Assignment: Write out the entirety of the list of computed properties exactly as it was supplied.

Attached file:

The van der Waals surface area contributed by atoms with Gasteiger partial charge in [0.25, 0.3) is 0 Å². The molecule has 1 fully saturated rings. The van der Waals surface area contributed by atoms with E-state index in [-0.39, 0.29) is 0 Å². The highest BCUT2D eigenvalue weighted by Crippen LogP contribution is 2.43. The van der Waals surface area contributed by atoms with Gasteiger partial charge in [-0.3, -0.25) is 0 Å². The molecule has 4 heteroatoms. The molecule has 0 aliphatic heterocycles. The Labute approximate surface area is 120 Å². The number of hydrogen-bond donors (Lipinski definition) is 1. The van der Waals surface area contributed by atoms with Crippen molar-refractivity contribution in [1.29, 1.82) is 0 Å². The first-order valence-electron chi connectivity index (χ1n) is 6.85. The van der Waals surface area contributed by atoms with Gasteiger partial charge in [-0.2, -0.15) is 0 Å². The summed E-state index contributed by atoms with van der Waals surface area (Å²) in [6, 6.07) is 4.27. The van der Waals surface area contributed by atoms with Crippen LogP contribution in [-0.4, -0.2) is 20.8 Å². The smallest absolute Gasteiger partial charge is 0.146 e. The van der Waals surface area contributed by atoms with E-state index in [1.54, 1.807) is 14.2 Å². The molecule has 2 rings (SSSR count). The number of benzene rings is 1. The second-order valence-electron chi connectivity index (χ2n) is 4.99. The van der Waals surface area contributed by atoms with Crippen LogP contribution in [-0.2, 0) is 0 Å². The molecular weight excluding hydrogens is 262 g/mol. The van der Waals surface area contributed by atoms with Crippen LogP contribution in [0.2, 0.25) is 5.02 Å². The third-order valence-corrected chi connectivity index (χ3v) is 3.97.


The van der Waals surface area contributed by atoms with Gasteiger partial charge in [0.25, 0.3) is 0 Å². The molecule has 1 fully saturated rings. The van der Waals surface area contributed by atoms with E-state index in [-0.39, 0.29) is 0 Å². The highest BCUT2D eigenvalue weighted by Crippen LogP contribution is 2.43. The van der Waals surface area contributed by atoms with Gasteiger partial charge in [-0.3, -0.25) is 0 Å². The molecule has 4 heteroatoms. The molecule has 0 aliphatic heterocycles. The Labute approximate surface area is 120 Å². The number of hydrogen-bond donors (Lipinski definition) is 1. The van der Waals surface area contributed by atoms with Crippen molar-refractivity contribution in [1.29, 1.82) is 0 Å². The first-order valence-electron chi connectivity index (χ1n) is 6.85. The van der Waals surface area contributed by atoms with Gasteiger partial charge in [-0.2, -0.15) is 0 Å². The summed E-state index contributed by atoms with van der Waals surface area (Å²) in [6, 6.07) is 4.27. The van der Waals surface area contributed by atoms with Crippen LogP contribution in [-0.4, -0.2) is 20.8 Å². The smallest absolute Gasteiger partial charge is 0.146 e. The van der Waals surface area contributed by atoms with E-state index in [1.54, 1.807) is 14.2 Å². The molecule has 2 rings (SSSR count). The number of benzene rings is 1. The second-order valence-electron chi connectivity index (χ2n) is 4.99. The van der Waals surface area contributed by atoms with Crippen LogP contribution in [-0.2, 0) is 0 Å². The molecular weight excluding hydrogens is 262 g/mol. The van der Waals surface area contributed by atoms with Crippen LogP contribution in [0.2, 0.25) is 5.02 Å². The third-order valence-corrected chi connectivity index (χ3v) is 3.97.